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Comment & Response |

Does Managed Problem Solving Work and in What Setting?—Reply

Robert Gross, MD, MSCE1,2,3; Scarlett L. Bellamy, ScD1; Brian L. Strom, MD, MPH1
[+] Author Affiliations
1Center for Clinical Epidemiology and Biostatistics and Department of Biostatistics and Epidemiology, University of Pennsylvania Perelman School of Medicine, Philadelphia
2Division of Infectious Diseases, Department of Medicine, University of Pennsylvania Perelman School of Medicine, Philadelphia
3Philadelphia Veterans Affairs Medical Center, Philadelphia, Pennsylvania
JAMA Intern Med. 2013;173(15):1475-1476. doi:10.1001/jamainternmed.2013.7782.
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In Reply We thank Dr de Bruin for his thoughtful comments. First, we agree that nonuse of electronic monitors (EMs) despite taking the medication can introduce bias.1 In Dr de Bruin’s scenario, nonuse of EMs would be more common in controls, biasing adherence results in favor of the intervention. We attempted to avoid this bias at each visit by emphasizing the importance of using the EMs, querying about their use and reiterating their importance if participants reported nonuse. Fewer than 5% of reports from all visits included taking unmonitored doses more than weekly. Of course, these self-reports themselves may have been biased. Yet, importantly, differential monitor use would have had no effect on virologic differences between the study arms—only the differences in adherence would have been affected. We therefore agree with Dr de Bruin that demonstrating that adherence mediated the effect on virologic outcome would further support the trial results,2 and we have performed the additional analysis he suggested. The association between our intervention and virologic suppression decreased from 1.48 (95% CI, 0.94-2.31) in unadjusted models to 1.04 (95% CI, 0.64-1.70) in models adjusted for EM-measured adherence. Moreover, for every 1–percentage-point increase in EM-measured adherence, the probability of undetectable viral load increased by 2.8% (95% CI, 2.0%-3.6%) (P < .001). We interpret these findings to mean that the EMs captured important true adherence differences, and the adherence improvement increased virologic response rates.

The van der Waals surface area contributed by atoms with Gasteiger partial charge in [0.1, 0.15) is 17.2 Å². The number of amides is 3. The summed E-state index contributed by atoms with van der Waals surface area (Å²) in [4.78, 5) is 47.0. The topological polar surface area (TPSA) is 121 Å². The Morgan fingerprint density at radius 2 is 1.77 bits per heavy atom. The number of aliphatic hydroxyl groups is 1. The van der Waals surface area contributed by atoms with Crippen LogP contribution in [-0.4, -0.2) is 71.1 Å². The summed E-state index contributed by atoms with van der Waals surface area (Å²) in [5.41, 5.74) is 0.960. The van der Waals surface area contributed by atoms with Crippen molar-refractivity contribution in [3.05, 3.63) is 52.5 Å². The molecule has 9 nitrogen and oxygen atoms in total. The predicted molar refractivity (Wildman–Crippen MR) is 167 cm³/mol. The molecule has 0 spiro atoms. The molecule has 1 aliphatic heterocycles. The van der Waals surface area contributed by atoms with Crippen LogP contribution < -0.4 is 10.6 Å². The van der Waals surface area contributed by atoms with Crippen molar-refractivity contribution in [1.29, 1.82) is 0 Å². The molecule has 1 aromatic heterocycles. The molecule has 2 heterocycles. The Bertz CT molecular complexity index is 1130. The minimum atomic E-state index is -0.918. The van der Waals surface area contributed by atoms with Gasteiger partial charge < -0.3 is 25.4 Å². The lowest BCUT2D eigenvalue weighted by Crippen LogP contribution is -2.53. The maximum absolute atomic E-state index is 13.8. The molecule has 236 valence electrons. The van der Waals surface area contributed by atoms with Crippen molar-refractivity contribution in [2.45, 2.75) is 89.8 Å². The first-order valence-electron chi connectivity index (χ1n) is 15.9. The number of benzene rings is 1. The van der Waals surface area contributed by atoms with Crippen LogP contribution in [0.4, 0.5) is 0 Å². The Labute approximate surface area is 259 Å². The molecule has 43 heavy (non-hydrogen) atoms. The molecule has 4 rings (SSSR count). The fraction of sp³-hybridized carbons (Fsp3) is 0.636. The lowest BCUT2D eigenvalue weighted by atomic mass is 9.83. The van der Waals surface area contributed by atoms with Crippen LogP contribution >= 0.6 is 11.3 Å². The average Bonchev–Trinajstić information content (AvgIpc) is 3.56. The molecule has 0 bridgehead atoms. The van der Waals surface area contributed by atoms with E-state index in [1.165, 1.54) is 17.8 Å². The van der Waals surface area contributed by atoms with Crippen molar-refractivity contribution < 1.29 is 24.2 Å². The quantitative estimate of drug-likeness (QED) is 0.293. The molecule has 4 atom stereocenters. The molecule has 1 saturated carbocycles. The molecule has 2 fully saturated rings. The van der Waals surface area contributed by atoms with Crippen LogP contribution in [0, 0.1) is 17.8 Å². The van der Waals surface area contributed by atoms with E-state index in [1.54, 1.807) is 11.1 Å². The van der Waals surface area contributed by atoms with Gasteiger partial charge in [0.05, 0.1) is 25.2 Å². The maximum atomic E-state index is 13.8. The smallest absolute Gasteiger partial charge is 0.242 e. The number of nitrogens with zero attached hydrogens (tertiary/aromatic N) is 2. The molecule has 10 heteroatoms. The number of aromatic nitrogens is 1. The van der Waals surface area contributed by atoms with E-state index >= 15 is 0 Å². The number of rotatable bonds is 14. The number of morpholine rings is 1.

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August 12, 2013
Marijn de Bruin, PhD
1Department of Communication Science, Amsterdam School of Communication Research, University of Amsterdam, Amsterdam, the Netherlands
JAMA Intern Med. 2013;173(15):1474. doi:10.1001/jamainternmed.2013.7788.
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